Answers to end of chapter ‘revise’ questions
Test your knowledge of what you have learned in the book by completing the end of chapter ‘revise’ questions in the book and checking your answers.
1. Define hormones and identify the different types within the human body, giving an example of each.
In the classical hormone model, hormones are secreted from the endocrine glands, carried in the bloodstream and act on the target organs through latching onto the receptors on the cell membrane or in the nucleus. The three types are:
- Steroid hormones: formed from cholesterol, e.g. oestrogen, cortisol.
- Protein/polypeptide hormones: e.g. thyroid-stimulating hormone, luteinising hormone.
- Modified amino acid hormones: e.g. thyroxine, adrenaline.
2. Identify the ways in which endocrine secretion is controlled and give examples of each.
- Via the hypothalamus and pituitary gland:
o Hormones from the hypothalamus stimulate hormone secretion from the anterior pituitary, e.g. TSH (anterior pituitary) à thyroid hormones secretion.
o Nerve impulses from the hypothalamus cause secretion of hormones from the posterior pituitary, e.g. ADH.
- Through the influence of factors in the bloodstream, e.g. level of glucose in blood stimulates release of insulin to lower glucose or glucagon to raise it, or calcium levels in blood.
- By nervous stimulation.
The adrenal medulla acts as part of the sympathetic nervous system and controls release of adrenaline.
3. Outline the major functions of the endocrine system and identify how these differ from the nervous system.
- Reproduction and sexual differentiation (Chapter 16).
- Development and growth (Chapter 17).
- Maintenance of the internal environment.
- Regulation of metabolism.
- Nutrient supply.
- Stress response.
These functions are carried out more slowly than the activities controlled by the nervous system, with the exception of the acute stress response due to the adrenal medulla (functionally part of the sympathetic nervous system).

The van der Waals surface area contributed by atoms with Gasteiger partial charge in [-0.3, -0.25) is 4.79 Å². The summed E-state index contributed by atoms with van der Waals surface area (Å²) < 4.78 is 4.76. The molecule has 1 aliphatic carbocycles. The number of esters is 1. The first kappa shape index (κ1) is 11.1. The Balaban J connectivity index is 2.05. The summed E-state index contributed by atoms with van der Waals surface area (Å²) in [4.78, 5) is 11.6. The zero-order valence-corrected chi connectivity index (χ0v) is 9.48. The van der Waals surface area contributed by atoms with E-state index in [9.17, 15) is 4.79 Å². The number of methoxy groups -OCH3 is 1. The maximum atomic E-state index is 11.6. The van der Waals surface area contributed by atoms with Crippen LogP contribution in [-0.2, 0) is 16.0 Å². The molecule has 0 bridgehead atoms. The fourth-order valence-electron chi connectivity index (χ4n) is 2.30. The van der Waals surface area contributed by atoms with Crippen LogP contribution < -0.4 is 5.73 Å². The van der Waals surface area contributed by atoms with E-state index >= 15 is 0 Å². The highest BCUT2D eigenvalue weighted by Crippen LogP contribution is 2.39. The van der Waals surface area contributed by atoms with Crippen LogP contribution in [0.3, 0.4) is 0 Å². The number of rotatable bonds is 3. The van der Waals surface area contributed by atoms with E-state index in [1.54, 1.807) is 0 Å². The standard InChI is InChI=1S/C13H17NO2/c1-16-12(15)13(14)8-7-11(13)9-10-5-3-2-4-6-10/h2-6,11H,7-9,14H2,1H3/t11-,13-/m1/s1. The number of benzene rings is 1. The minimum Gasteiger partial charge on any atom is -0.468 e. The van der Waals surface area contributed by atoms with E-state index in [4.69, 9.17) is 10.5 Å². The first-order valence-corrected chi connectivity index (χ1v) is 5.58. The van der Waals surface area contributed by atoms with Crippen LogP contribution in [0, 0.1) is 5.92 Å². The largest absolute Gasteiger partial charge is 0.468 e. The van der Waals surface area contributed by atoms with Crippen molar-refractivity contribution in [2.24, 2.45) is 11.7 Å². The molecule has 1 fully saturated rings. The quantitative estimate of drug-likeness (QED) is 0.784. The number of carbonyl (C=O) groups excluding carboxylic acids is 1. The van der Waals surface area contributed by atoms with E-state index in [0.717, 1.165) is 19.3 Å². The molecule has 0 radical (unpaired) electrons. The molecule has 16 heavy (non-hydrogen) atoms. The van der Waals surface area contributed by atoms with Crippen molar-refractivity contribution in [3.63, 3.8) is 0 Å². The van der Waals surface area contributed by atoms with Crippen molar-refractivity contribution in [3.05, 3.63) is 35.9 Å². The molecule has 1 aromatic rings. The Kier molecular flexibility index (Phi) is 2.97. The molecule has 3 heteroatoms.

4. Describe the role of the endocrine system in the maintenance of homeostasis.
The Renin Angiotensin Aldosterone Pathway/System (RAAS) plays a major role in regulating the fluid and electrolyte balance. Figure 7.10 shows the different ways in which it functions to adjust fluid intake and reabsorption, and electrolyte excretion or reabsorption.
5. Label the names of the major endocrine glands shown in the figure below.
6. Identify five organs which all have a range of other functions but which also have endocrine function and identify at least one hormone secreted by each.
- Heart: atrial natriuretic peptide.
o involvement in Renin Angiotensin Aldosterone Pathway/System (RAAS);
- Adipose tissue: leptin.
- Skin: Vitamin D.
- Gastrointestinal tract (GIT):
o See Table 7.4 Major hormones of the gastrointestinal tract.
7. Outline how blood glucose levels are regulated.
See Figure 7.12 Regulation of blood glucose.
8. Identify the different hormones and their roles in control of growth and development.
- Human Growth Hormone (hGH): major role in regulating growth.
- Insulin and IGF-1 (Insulin-like Growth Factor-1): similar structure to growth hormone and involved in growth regulation. Children with inadequate insulin secretion are short in stature (Laron, 2008).
- Thyroid Hormones: necessary for normal growth although they do not initiate growth without hGH; particularly important for development of bones and the nervous system.
- Calcitonin, PTH, Vitamin D: essential for normal calcium metabolism and, thus, for normal growth and calcification of bones.
- Reproductive Hormones: These are necessary for normal development of reproductive organs and secondary sex characteristics of the adult body.
9. Outline the stress response and the hormones involved. Indicate the importance of understanding this for person-centred practice.
- Acute Stress Response (fight or flight response), regulated by the sympathetic nervous system, catecholamines secreted increase blood supply to active organs (e.g. muscle), increases glucose for energy.
- Long-Term Stress Response, ACTH stimulates release of corticosteroids which stimulate supply of glucose (gluconeogenesis), increase blood volume, inhibit inflammation.
- Understanding the concept of stress enables the person-centred nurse to work more effectively with those for whom she is caring, and their families, to improve their physical and psychological state and have significant positive effects on their well-being.